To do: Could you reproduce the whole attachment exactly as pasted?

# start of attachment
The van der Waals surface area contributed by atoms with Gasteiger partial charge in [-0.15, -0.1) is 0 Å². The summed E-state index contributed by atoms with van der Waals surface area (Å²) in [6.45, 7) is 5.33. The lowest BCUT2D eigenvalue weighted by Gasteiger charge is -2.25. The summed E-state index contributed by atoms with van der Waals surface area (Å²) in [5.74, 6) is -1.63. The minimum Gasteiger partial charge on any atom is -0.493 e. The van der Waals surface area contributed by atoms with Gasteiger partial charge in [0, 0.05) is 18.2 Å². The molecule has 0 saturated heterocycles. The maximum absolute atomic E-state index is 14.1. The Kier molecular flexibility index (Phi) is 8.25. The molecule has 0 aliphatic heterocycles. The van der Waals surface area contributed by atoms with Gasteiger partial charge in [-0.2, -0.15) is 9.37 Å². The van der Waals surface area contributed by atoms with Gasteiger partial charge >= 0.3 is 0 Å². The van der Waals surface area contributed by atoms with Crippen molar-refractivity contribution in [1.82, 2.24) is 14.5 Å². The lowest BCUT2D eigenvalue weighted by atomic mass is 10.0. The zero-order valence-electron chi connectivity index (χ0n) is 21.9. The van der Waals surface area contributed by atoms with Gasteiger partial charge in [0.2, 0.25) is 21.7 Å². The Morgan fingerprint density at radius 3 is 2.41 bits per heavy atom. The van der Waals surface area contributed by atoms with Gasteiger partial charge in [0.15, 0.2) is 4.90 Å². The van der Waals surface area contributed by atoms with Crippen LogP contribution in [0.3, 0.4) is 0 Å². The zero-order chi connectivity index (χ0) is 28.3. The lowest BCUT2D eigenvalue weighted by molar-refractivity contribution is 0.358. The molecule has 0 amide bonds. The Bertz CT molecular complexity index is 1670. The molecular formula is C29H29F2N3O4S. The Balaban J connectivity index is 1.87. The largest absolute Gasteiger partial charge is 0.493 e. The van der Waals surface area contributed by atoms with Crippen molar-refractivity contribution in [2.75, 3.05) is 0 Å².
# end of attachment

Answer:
The van der Waals surface area contributed by atoms with Gasteiger partial charge in [-0.15, -0.1) is 0 Å². The summed E-state index contributed by atoms with van der Waals surface area (Å²) in [6.45, 7) is 5.33. The lowest BCUT2D eigenvalue weighted by Gasteiger charge is -2.25. The summed E-state index contributed by atoms with van der Waals surface area (Å²) in [5.74, 6) is -1.63. The minimum Gasteiger partial charge on any atom is -0.493 e. The van der Waals surface area contributed by atoms with Gasteiger partial charge in [0, 0.05) is 18.2 Å². The molecule has 0 saturated heterocycles. The maximum absolute atomic E-state index is 14.1. The Kier molecular flexibility index (Phi) is 8.25. The molecule has 0 aliphatic heterocycles. The van der Waals surface area contributed by atoms with Gasteiger partial charge in [-0.2, -0.15) is 9.37 Å². The van der Waals surface area contributed by atoms with Gasteiger partial charge >= 0.3 is 0 Å². The van der Waals surface area contributed by atoms with Crippen molar-refractivity contribution in [1.82, 2.24) is 14.5 Å². The lowest BCUT2D eigenvalue weighted by atomic mass is 10.0. The zero-order valence-electron chi connectivity index (χ0n) is 21.9. The van der Waals surface area contributed by atoms with Gasteiger partial charge in [0.2, 0.25) is 21.7 Å². The Morgan fingerprint density at radius 3 is 2.41 bits per heavy atom. The van der Waals surface area contributed by atoms with Gasteiger partial charge in [0.15, 0.2) is 4.90 Å². The van der Waals surface area contributed by atoms with Crippen LogP contribution in [0.3, 0.4) is 0 Å². The zero-order chi connectivity index (χ0) is 28.3. The lowest BCUT2D eigenvalue weighted by molar-refractivity contribution is 0.358. The molecule has 0 amide bonds. The Bertz CT molecular complexity index is 1670. The molecular formula is C29H29F2N3O4S. The Balaban J connectivity index is 1.87. The largest absolute Gasteiger partial charge is 0.493 e. The van der Waals surface area contributed by atoms with Crippen molar-refractivity contribution in [2.75, 3.05) is 0 Å².